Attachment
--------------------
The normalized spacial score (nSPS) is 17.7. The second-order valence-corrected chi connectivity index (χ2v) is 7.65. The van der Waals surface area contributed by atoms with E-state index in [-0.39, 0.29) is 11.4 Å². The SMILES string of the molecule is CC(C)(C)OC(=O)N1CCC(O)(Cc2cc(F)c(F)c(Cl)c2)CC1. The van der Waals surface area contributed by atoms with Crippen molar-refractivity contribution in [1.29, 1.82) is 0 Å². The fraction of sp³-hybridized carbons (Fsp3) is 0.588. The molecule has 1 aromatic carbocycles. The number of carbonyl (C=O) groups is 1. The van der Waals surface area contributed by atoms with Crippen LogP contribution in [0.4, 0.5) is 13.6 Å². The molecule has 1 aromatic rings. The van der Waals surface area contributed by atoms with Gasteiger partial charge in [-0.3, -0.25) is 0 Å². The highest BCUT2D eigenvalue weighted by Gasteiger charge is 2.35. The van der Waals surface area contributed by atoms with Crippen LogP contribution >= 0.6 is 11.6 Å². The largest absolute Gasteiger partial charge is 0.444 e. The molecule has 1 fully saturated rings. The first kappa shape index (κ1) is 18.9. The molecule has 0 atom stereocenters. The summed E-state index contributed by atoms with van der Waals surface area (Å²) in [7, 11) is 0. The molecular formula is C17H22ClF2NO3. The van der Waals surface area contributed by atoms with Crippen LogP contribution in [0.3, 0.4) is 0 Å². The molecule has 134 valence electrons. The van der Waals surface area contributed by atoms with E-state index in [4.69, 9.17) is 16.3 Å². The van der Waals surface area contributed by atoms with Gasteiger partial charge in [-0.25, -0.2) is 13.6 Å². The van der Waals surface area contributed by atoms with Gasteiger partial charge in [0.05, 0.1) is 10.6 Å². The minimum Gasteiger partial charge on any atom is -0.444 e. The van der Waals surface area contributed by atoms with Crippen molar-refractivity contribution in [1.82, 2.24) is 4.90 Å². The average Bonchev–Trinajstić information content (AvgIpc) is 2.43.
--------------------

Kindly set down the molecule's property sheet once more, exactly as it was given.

The normalized spacial score (nSPS) is 17.7. The second-order valence-corrected chi connectivity index (χ2v) is 7.65. The van der Waals surface area contributed by atoms with E-state index in [-0.39, 0.29) is 11.4 Å². The SMILES string of the molecule is CC(C)(C)OC(=O)N1CCC(O)(Cc2cc(F)c(F)c(Cl)c2)CC1. The van der Waals surface area contributed by atoms with Crippen molar-refractivity contribution in [1.29, 1.82) is 0 Å². The fraction of sp³-hybridized carbons (Fsp3) is 0.588. The molecule has 1 aromatic carbocycles. The number of carbonyl (C=O) groups is 1. The van der Waals surface area contributed by atoms with Crippen LogP contribution in [0.4, 0.5) is 13.6 Å². The molecule has 1 aromatic rings. The van der Waals surface area contributed by atoms with Gasteiger partial charge in [-0.3, -0.25) is 0 Å². The highest BCUT2D eigenvalue weighted by Gasteiger charge is 2.35. The van der Waals surface area contributed by atoms with Crippen LogP contribution >= 0.6 is 11.6 Å². The largest absolute Gasteiger partial charge is 0.444 e. The molecule has 1 fully saturated rings. The first kappa shape index (κ1) is 18.9. The molecule has 0 atom stereocenters. The summed E-state index contributed by atoms with van der Waals surface area (Å²) in [7, 11) is 0. The molecular formula is C17H22ClF2NO3. The van der Waals surface area contributed by atoms with Crippen LogP contribution in [0.3, 0.4) is 0 Å². The molecule has 134 valence electrons. The van der Waals surface area contributed by atoms with E-state index in [4.69, 9.17) is 16.3 Å². The van der Waals surface area contributed by atoms with Gasteiger partial charge in [-0.25, -0.2) is 13.6 Å². The van der Waals surface area contributed by atoms with Gasteiger partial charge in [0.05, 0.1) is 10.6 Å². The minimum Gasteiger partial charge on any atom is -0.444 e. The van der Waals surface area contributed by atoms with Crippen molar-refractivity contribution in [1.82, 2.24) is 4.90 Å². The average Bonchev–Trinajstić information content (AvgIpc) is 2.43.